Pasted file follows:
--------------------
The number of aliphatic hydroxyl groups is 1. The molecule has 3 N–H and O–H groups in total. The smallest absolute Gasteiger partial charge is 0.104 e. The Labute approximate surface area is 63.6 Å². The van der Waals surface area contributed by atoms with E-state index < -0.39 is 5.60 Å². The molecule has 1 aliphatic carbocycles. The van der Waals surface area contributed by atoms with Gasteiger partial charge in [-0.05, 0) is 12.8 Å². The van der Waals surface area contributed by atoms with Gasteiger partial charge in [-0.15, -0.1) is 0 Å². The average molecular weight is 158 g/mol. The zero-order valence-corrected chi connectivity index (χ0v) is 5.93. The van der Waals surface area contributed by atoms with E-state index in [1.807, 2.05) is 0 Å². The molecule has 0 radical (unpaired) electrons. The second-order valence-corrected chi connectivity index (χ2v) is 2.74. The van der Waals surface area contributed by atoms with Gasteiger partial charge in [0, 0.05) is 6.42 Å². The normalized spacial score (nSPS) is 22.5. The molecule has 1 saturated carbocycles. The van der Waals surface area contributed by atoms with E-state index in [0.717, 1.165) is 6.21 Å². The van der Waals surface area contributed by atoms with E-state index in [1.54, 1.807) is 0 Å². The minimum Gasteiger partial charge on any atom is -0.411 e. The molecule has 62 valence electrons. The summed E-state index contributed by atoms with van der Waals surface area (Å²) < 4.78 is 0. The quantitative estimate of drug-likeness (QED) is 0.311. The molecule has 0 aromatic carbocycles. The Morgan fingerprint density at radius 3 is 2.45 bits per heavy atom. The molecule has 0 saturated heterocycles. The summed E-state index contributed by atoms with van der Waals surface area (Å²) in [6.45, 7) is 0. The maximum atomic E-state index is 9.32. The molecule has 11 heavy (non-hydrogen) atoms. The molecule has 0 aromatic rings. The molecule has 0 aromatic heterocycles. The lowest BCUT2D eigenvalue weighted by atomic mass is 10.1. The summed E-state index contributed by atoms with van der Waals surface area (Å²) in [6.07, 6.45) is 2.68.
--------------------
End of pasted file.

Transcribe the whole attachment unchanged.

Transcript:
The number of aliphatic hydroxyl groups is 1. The molecule has 3 N–H and O–H groups in total. The smallest absolute Gasteiger partial charge is 0.104 e. The Labute approximate surface area is 63.6 Å². The van der Waals surface area contributed by atoms with E-state index < -0.39 is 5.60 Å². The molecule has 1 aliphatic carbocycles. The van der Waals surface area contributed by atoms with Gasteiger partial charge in [-0.05, 0) is 12.8 Å². The van der Waals surface area contributed by atoms with Gasteiger partial charge in [-0.15, -0.1) is 0 Å². The average molecular weight is 158 g/mol. The zero-order valence-corrected chi connectivity index (χ0v) is 5.93. The van der Waals surface area contributed by atoms with E-state index in [1.807, 2.05) is 0 Å². The molecule has 0 radical (unpaired) electrons. The second-order valence-corrected chi connectivity index (χ2v) is 2.74. The van der Waals surface area contributed by atoms with Gasteiger partial charge in [0, 0.05) is 6.42 Å². The normalized spacial score (nSPS) is 22.5. The molecule has 1 saturated carbocycles. The van der Waals surface area contributed by atoms with E-state index in [0.717, 1.165) is 6.21 Å². The van der Waals surface area contributed by atoms with E-state index in [1.54, 1.807) is 0 Å². The minimum Gasteiger partial charge on any atom is -0.411 e. The molecule has 62 valence electrons. The summed E-state index contributed by atoms with van der Waals surface area (Å²) < 4.78 is 0. The quantitative estimate of drug-likeness (QED) is 0.311. The molecule has 0 aromatic carbocycles. The Morgan fingerprint density at radius 3 is 2.45 bits per heavy atom. The molecule has 0 saturated heterocycles. The summed E-state index contributed by atoms with van der Waals surface area (Å²) in [6.45, 7) is 0. The maximum atomic E-state index is 9.32. The molecule has 11 heavy (non-hydrogen) atoms. The molecule has 0 aromatic rings. The molecule has 0 aromatic heterocycles. The lowest BCUT2D eigenvalue weighted by atomic mass is 10.1. The summed E-state index contributed by atoms with van der Waals surface area (Å²) in [6.07, 6.45) is 2.68.